It's any easy experiment, however, if the back comes off. Otherwise you must remove a speaker or two to install the "stuffing." It is a worthy experiment, if for no other reason than to train your ear to hear such differences, if you're willing to do it. I can almost guarantee you'll be removing whatever you put in your cab though! It just won't have the same energy or sound when stuffed. It may, however, improve bass, if you plan to use it for it's original purpose - for bass guitar.
If you're game, give it a try and report your findings here. :wink:
tifftunes ... stuffing changing resonance frequency is a wives' tale, stuffing a cabinet will not change the sensitivity or dispersion of the cabinet (projection). and it will not roll off the lows any differently than unstuffed. The low freq roll-off is strictly determined by the T/S specs of the driver in relation to the cabinet volume. And, NO, stuffing DOES NOT increase the apparent volume of the cabinet as "seen" by the drivers (another wives' tale).
I should revisit old posts more frequently... I've been remiss in my attentions of late.
My previous post is accurate and correct. And, I've never heard anyone's wives speak of such a subject...
I suspect your experience in this area is severely limited, based upon your comments. My experience, however, is years of actual testing, and experimentation, designing and building, aided by CAD software (written by and for a major driver manufacturer - Eminence). I have been using my own cabinets (designed and built by me) for nearly a decade now. I've built hundreds...
Stuffing a cabinet will not, as you pointed out, change a driver's sensitivity, or be effected by a driver's sensitivity. Driver sensitivity is irrelevant to this discussion.
Everything else you said is indeed inaccurate and/or incorrect.
Pardon the extra cheeky response from me. But the righteous, mightier than thou attitude you project is definitely undeserved, and unappreciated. “Mind your own business” comes to mind. And speaker cabinets (or at least understanding how the work) do not appear to be your business.
This sort of ill-informed and rudely-delivered commentary is one of the main reasons I rarely come to RO anymore.
If you feel that using Eminence Designer has made you into an expert, so be it. However, attacking those with the CORRECT information, just because you don't like being corrected, is just plain wrong.
You are both wrong.
No further comment.
SOS! Good to see ya. Its been a while. You're always welcome here, as you know. While I understand there are always differing opinions as well as different takes on most subjects, it seems a cross-handed slap at the REST of the R.O. community on your part was delivered and it seems inappropriate.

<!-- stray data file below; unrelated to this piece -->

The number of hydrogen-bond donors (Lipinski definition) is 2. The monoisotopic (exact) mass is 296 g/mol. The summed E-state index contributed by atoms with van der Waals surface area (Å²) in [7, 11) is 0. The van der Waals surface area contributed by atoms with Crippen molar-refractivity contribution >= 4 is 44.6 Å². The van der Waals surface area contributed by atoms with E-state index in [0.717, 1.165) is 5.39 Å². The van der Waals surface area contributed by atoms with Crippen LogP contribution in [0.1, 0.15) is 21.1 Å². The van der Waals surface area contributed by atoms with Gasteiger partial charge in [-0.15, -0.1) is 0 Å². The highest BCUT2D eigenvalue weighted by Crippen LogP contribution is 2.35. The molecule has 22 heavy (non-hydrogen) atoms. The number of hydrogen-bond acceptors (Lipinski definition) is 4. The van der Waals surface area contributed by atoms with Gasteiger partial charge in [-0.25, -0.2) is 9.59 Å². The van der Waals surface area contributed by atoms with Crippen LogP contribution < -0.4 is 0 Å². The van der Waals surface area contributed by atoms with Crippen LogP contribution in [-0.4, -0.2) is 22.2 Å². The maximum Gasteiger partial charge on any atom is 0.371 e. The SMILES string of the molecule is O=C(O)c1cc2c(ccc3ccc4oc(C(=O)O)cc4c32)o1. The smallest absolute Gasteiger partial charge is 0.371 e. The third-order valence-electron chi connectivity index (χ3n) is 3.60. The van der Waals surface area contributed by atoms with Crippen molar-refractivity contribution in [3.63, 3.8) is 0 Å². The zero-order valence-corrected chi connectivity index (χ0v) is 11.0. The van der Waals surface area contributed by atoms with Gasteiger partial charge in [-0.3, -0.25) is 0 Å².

While you and Tiff may disscuss and batter about your differing conglomeration of information, I feel that as of the last TWO years, R.O. has been a very civil and non-confrontational place to be. Perhaps your lack of visitation here has not allowed you to experience this.
I hope you read this is candor and with the brotherhood it meant with. I always enjoy your visits and feel you contribute greatly to our place in this sea of information floating about in hyperspace.
Peace on you and yours this holiday season. Dave.
OKAY. There are as many theories about cabinet design as there are cabinet designers. Disagreeing with one another is to be expected. Hell, theres always a major clash in the realm of studio acoustics and by those who have DEGREES in this kinda thing!!!.
I dont care whos' right and whos wrong, I only wish it to be a cordial dissemination between those in the know and hopefully by dissagreeing you both learn something from each other. I know for a fact the SOS is very knowledgeable in this and I also know that Tiff is fully aware of what he speaks. So play nice and lets hear whats what in this arena and we'll all learn something in the process.
A long time ago many engineers did not agree with Dr. Klipschs' theories on sound reproduction. Some still dont. It doesnt mean he was wrong. Certainly not from what I have owned and heard.
That's why I kept out of it.
The bottom line in a 4-12 cab is how it sounds.
Some people like one thing and others another.
From what I understand the standard for a 4-12 shouldn't even sound good. Tell that to Jim Marshall and all the people that used his 4-12 greenback cabs including myself. Maybe that's why the originals were a little taller than wide.
I have owned so many cabs and it seems for sound the speakers make more difference than the dimensions. Also the width of the baffle board. things like closed or open back and even the type of open back.
I have owned many Marshall 4-12's and none had insulation. I had old smaller fender 2-12 and 2-10 tremolux cabs and I removed the stuff inside to improve the sound. With the stuff inside the cab sounded a bit muddy when the amp was cranked but better then when it wasn't. Leo did not turn those amps on 10 like I did though.
Leo's big 2-12 cabs sounded terrible no matter what, his big old 2-15 with JBL's and a Dual Showman head sounded awesome. Even Hendrix used those.
So try it and if you think it's sounds better it does. All this talk is such nonsense. Leave it for designing stereo equipment.